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Photo by Domingo Alvarez on Unsplash

What do you call yourself?
What label do you identify with?
Artist, author, athlete?

Having a title or label is helpful for us to be identified and qualified. This is especially important in our professions, cause we want to be known for our expertise.

“John is really good with numbers, I highly recommend him to do your taxes.”

“Sarah is an amazing fitness instructor, you’ll feel sore but good, after one of her classes.”

While labels are beneficial externally, are we letting them define (too much) who we are internally?

If you don’t call yourself an “artist”, do you still consider yourself creative?
If you don’t consider yourself “handy”, does that stop you from trying to fix a leaky faucet?
If you’re not a “funny” person, does that make you serious all the time?


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Photo by Samantha Gades on Unsplash

How many decisions do you have to make before you get to your important work?

Where will I work?
What tools should I use?
What music should I listen to?
What format should this take?
How long should I spend on this?
How should I organize it?

By the time you’ve made all of these decisions, all of your good energy is depleted and your time: gone.

People avoid routine because they think it’s boring and uninspirational. …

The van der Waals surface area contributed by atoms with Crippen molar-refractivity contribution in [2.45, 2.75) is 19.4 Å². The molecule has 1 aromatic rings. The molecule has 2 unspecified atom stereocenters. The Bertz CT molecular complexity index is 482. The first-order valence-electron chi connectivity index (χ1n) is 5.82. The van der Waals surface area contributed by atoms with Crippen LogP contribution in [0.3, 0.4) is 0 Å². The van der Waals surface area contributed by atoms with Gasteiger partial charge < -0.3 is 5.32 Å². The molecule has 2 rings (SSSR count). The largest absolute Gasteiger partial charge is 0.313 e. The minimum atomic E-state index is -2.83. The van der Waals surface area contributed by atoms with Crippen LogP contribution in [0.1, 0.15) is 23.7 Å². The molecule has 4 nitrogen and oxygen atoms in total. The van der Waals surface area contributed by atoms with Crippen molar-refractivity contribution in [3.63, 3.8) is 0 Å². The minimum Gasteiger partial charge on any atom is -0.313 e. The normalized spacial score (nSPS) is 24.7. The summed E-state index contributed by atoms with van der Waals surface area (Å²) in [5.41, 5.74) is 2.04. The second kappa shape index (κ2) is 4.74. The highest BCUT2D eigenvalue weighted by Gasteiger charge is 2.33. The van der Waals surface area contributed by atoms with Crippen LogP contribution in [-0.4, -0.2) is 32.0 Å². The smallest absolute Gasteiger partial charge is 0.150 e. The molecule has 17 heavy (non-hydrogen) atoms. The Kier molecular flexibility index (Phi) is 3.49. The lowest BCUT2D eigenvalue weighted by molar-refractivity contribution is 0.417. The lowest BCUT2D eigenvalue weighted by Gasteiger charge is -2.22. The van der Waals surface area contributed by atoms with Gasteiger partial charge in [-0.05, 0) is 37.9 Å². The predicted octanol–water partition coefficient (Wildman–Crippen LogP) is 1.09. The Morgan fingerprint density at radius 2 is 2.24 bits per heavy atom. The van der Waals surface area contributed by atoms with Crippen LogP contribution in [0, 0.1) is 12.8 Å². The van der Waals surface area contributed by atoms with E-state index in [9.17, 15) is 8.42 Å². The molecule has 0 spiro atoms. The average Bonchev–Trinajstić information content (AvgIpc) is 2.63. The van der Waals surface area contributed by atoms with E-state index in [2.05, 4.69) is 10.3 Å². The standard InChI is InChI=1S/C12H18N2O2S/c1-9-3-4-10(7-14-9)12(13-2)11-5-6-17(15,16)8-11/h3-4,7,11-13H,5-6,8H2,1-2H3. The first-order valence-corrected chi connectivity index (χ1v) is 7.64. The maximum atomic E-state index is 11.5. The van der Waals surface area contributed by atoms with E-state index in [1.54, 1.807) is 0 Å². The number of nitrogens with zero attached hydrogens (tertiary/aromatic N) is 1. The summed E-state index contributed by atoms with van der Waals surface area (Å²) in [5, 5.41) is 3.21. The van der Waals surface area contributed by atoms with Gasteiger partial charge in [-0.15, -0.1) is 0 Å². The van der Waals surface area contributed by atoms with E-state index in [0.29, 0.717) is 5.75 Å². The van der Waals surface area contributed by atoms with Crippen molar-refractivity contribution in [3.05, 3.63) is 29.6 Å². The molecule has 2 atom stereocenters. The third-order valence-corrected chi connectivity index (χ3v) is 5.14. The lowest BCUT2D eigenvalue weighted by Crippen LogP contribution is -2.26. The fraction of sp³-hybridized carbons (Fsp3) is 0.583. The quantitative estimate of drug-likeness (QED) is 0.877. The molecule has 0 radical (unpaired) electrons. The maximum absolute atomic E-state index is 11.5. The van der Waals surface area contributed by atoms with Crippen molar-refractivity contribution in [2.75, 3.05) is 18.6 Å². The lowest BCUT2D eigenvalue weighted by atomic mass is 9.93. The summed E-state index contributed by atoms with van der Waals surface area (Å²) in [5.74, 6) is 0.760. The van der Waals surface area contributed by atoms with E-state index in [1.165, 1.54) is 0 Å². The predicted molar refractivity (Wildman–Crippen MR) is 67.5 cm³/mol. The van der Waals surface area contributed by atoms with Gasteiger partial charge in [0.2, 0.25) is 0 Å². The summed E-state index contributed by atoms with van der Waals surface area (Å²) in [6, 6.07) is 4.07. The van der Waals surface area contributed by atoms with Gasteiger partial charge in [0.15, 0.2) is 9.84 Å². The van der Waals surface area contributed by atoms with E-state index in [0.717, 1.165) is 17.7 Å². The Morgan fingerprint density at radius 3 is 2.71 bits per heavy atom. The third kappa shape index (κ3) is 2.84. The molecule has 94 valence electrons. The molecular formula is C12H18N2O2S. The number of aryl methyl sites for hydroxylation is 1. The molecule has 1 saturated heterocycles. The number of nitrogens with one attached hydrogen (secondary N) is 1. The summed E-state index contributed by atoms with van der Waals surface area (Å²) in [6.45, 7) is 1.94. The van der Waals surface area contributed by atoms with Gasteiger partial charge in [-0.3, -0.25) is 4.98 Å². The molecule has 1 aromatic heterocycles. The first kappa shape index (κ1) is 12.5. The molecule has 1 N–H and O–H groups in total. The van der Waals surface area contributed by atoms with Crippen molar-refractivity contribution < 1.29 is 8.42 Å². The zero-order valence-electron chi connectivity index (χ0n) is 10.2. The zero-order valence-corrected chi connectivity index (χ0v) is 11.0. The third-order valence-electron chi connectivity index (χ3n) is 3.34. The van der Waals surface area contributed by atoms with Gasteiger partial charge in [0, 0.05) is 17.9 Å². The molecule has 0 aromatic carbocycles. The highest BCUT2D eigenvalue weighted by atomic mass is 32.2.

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Photo by Patrick Perkins on Unsplash

Home is more important now than ever.

We spend all of our time here. So it’s important that it’s comfortable to live in, reflects our voice, and meets our needs.

We grow up here. We build here. We make memories here.

Having a home requires responsibility on our part to keep it in good shape, in order, and in balance. We have to take care of it if we plan to live here for years to come.

It’s not always easy to have a home. It’s not always glamorous. Sometimes you have to roll up your sleeves and put in work. …


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Photo by Justin Luebke on Unsplash

Between a question and an answer.
Between indecision and a choice.
Between action and hopeful outcome.

In between is the long, treacherous road you must take when you pursue something of value.
When you’re building a novel idea.
When you’re searching for a way to express a deep emotion.
When you want something, you can’t have yet.

You have to be patient, persistent, and ready to live through the indefinite tension of not knowing the exact length of time and distance it might take to get there. If you ever plan to make it, you have to accept the wrong turns taken, and be willing to do more work than expected.


There are many ways we play it safe in our lives.
Our jobs. Our relationships. Our ideas.

Safe is taking a job where difficult decisions are made for you.
Safe is being in a relationship that doesn’t challenge you.
Safe is feeding the narrative you already believe, and never giving an opposing perspective a chance.

Safe is predictable, comfortable, and easy.

Safe isn’t a new question. It’s the same answer every day.
Safe is the belief that nothing can better; telling you to stay the course and avoid change at all costs. Because change isn’t safe.

Change is disruptive.
Change is uncomfortable.
Change is the creation of something new.

When you arrive at your to-do list this morning, reflect: are you playing it safe, or are you making change?

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Photo by Glenn Carstens-Peters on Unsplash

These morning thoughts are heavily inspired by my time inside the AltMBA earlier this year. Thanks Seth.


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ationPhoto by Victor Xok on Unsplash

You can’t build momentum standing still.